Bowel cancer is generally the umbrella term used for many forms of cancer that begins anywhere on the large bowel.
It has many names depending on where it starts; it can be colon cancer, rectal cancer or even colorectal cancer.
Although a highly preventive disease, bowel cancer is still the 2nd deadliest form of cancer in Australia.
It is estimated about 293 Australians are told that they have bowel cancer each week.
So, the question is, how long can we have bowel cancer without knowing about it?
The answer is from several months to up to many years!
About 75% of all new bowel cancer cases occur in individuals with no known risk of the disease. This means the chances of early diagnosis could be easily missed as people won’t suspect one.
Additionally, early bowel cancer usually comes with no symptoms. In some cases, it may take up to several years, before it is diagnosed.
The three main symptoms of bowel cancer to keep an eye on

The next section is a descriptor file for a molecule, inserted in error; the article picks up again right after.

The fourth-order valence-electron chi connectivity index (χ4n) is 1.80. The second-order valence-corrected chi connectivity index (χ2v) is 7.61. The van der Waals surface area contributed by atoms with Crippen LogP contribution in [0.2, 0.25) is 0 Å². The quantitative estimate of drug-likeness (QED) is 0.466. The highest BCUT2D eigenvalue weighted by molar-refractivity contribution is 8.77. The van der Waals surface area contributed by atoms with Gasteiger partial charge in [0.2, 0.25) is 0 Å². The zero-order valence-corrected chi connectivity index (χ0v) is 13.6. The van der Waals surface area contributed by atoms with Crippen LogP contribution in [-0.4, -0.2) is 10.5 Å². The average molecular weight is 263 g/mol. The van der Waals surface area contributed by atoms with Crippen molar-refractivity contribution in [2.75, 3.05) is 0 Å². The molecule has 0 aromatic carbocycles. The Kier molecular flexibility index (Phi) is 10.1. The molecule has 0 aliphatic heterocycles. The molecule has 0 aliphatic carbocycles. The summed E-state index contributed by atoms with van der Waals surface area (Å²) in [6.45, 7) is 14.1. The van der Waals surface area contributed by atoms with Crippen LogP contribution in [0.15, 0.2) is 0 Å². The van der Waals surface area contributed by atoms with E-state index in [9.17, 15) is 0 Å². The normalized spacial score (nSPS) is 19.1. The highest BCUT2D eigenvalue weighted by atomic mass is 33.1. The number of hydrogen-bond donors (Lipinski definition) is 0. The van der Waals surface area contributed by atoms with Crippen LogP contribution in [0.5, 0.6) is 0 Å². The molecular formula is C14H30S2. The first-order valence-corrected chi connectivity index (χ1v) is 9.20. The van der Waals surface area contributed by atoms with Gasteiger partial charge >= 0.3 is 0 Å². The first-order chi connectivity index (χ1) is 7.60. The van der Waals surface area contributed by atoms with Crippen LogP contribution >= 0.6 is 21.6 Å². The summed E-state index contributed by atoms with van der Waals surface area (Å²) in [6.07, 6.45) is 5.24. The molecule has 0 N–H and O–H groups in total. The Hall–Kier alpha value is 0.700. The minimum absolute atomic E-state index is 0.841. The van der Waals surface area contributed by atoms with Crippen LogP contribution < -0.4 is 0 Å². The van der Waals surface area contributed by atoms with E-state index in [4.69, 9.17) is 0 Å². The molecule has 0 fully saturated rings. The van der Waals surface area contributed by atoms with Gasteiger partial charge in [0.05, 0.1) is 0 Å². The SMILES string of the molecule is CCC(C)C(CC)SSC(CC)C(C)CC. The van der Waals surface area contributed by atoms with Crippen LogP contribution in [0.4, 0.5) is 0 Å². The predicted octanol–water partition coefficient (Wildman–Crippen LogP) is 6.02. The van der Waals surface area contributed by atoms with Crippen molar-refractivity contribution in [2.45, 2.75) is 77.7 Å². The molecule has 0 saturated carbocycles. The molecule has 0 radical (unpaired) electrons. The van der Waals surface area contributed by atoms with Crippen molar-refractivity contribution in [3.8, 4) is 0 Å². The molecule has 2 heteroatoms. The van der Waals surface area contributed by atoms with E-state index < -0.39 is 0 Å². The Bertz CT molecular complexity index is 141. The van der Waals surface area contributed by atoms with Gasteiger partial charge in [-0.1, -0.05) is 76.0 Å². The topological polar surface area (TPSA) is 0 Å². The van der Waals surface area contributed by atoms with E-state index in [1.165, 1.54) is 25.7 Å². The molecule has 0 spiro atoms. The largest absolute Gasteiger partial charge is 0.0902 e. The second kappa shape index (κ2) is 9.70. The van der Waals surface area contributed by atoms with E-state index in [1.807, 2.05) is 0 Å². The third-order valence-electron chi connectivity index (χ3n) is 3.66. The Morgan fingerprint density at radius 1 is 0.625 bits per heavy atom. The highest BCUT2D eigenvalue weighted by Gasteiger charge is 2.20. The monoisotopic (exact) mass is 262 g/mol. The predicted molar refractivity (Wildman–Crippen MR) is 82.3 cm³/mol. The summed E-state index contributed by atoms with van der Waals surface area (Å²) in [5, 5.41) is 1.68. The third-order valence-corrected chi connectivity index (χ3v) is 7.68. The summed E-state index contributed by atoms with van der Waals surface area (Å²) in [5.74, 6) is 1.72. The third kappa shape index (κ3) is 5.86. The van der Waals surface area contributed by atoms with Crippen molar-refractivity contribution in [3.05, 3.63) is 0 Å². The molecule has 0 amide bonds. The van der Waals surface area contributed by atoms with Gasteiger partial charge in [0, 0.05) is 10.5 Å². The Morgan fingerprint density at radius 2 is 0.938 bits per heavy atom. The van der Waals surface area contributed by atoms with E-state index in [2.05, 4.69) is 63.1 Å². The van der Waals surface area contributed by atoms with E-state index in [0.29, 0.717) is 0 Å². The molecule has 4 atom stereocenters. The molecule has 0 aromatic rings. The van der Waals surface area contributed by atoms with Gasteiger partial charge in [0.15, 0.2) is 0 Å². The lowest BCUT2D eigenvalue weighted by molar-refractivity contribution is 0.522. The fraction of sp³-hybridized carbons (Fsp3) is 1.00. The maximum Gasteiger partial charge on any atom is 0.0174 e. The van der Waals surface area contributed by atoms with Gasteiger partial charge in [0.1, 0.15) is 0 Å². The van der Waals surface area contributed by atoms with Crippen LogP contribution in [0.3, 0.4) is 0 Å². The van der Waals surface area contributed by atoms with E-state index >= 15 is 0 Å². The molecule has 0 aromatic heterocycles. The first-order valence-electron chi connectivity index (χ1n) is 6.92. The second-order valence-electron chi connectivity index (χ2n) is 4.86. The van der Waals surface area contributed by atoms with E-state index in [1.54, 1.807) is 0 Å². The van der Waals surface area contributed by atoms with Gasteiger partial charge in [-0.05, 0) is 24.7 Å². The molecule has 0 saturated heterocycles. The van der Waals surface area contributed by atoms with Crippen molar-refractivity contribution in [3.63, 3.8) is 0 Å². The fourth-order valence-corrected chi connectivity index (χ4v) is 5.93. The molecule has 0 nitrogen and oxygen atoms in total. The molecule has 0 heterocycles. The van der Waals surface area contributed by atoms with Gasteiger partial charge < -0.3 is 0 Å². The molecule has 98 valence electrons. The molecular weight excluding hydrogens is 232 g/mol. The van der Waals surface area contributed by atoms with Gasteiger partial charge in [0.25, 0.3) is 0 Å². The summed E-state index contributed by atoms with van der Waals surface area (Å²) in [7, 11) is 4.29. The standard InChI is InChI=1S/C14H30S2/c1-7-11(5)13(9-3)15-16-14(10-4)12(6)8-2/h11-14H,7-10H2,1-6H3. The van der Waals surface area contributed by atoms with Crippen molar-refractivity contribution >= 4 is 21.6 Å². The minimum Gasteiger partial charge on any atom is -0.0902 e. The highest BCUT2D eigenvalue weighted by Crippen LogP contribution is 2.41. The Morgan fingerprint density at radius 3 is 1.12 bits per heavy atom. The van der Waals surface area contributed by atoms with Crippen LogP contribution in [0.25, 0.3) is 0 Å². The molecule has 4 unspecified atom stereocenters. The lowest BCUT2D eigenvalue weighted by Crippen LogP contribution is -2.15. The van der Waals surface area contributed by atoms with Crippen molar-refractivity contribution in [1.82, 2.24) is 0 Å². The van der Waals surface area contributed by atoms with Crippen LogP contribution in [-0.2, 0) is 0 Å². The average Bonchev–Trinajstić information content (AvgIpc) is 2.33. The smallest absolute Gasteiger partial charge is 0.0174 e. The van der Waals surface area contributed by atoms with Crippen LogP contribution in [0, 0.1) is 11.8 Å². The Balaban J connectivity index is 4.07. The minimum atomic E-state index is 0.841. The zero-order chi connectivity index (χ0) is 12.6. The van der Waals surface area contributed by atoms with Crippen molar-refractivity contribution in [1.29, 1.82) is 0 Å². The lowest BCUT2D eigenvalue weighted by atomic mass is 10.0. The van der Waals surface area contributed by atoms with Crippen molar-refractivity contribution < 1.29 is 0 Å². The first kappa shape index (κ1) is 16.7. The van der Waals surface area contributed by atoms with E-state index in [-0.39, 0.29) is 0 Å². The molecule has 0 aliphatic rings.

A change in your bowel habits is inevitably the first sign of this disease. These habits could be in many forms – it can be diarrhoea, constipation or just a feeling of incomplete emptying after your morning regime.
With that being said, there are three specific early symptoms of bowel cancer to keep an eye on, and they might come in combinations.
- A persistent abdominal discomfort such as pain, cramps and bloating which is frequently provoked by eating bigger meals
- The need to frequently go to the toilet coupled with looser stool and with blood on it
- Persistent change in bowel habits causing discomfort without blood in the stool but with severe abdominal pain
Early screening is the only way to diagnose bowel cancer
Screening for bowel cancer is the most effective way to prevent it.
In general, all men and women aged 45 to 75 should undergo routine screening to reduce their risk of dying from bowel cancer.
People with a family history of bowel cancer, or personal and family history of inflammatory bowel disease or people with severe symptoms such as rectal bleeding must undergo screenings more frequently. It is however best to discuss with a doctor the frequency of your screenings.
In addition, women with a family and personal history of ovarian cancer, endometriosis or even breast cancer are at a higher risk of bowel cancer and may require screenings as early as 40 years old.
For the screening, a Bowel Kit to check for microscopic blood in the bowel motion if the initial test and colonoscopy is the most advanced option which can detect bowel cancer when the tumours are small.